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Update on the Role of Cannabinoid Receptors after Ischemic Stroke

Journal: Mediators of Inflammation
Publication Year: 2012
Authors: Luciano S. A. Capettini; Silvia Q. Savergnini; Rafaela F. da Silva; Nikos Stergiopulos; Robson A. S. Santos; François Mach; Fabrizio Montecucco


Cannabinoids are considered as key mediators in the pathophysiology of inflammatory diseases, including atherosclerosis. In
particular, they have been shown to reduce the ischemic injury after acute cardiovascular events, such as acute myocardial
infarction and ischemic stroke. These protective and anti-inflammatory properties on peripheral tissues and circulating
inflammatory have been demonstrated to involve their binding with both selective cannabinoid type 1 (CB1) and type 2 (CB2)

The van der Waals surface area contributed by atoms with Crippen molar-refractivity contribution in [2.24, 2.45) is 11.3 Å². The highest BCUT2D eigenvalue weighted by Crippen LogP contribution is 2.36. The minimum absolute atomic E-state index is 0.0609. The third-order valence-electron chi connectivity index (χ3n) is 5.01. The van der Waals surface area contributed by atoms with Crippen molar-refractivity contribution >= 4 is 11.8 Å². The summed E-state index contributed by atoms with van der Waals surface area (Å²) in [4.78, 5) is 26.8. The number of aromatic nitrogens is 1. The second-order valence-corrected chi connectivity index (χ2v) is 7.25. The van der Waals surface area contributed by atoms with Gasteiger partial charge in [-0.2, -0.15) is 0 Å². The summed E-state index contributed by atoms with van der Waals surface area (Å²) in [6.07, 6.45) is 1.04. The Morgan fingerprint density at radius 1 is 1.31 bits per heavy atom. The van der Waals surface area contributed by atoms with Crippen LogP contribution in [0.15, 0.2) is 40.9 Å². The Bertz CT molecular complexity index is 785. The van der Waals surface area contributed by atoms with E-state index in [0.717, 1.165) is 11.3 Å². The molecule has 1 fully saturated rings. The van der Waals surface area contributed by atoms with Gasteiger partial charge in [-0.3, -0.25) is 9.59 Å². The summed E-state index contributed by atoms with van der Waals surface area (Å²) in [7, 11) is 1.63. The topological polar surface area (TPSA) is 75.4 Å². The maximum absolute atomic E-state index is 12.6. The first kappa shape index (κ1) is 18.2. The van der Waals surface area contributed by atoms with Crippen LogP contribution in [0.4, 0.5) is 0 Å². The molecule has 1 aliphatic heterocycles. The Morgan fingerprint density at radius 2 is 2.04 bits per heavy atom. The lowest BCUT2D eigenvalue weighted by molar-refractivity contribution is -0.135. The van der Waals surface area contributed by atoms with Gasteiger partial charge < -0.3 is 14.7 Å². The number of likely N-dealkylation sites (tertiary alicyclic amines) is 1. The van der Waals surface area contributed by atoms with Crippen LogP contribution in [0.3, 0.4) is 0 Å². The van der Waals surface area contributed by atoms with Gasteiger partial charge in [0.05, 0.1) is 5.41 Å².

transmembrane receptors. On the other hands, the recent discoveries of novel different classes of cannabinoids and receptors have
increased the complexity of this system in atherosclerosis. Although only preliminary data have been reported on the activities
of novel cannabinoid receptors, several studies have already investigated the role of CB1 and CB2 receptors in ischemic stroke.
While CB1 receptor activation has been shown to directly reduce atherosclerotic plaque inflammation, controversial data have
been shown on neurotransmission and neuroprotection after stroke. Given its potent anti-inflammatory activities on circulating
leukocytes, the CB2 activation has been proven to produce protective effects against acute poststroke inflammation. In this paper,
we will update evidence on different cannabinoid-triggered avenues to reduce inflammation and neuronal injury in acute ischemic

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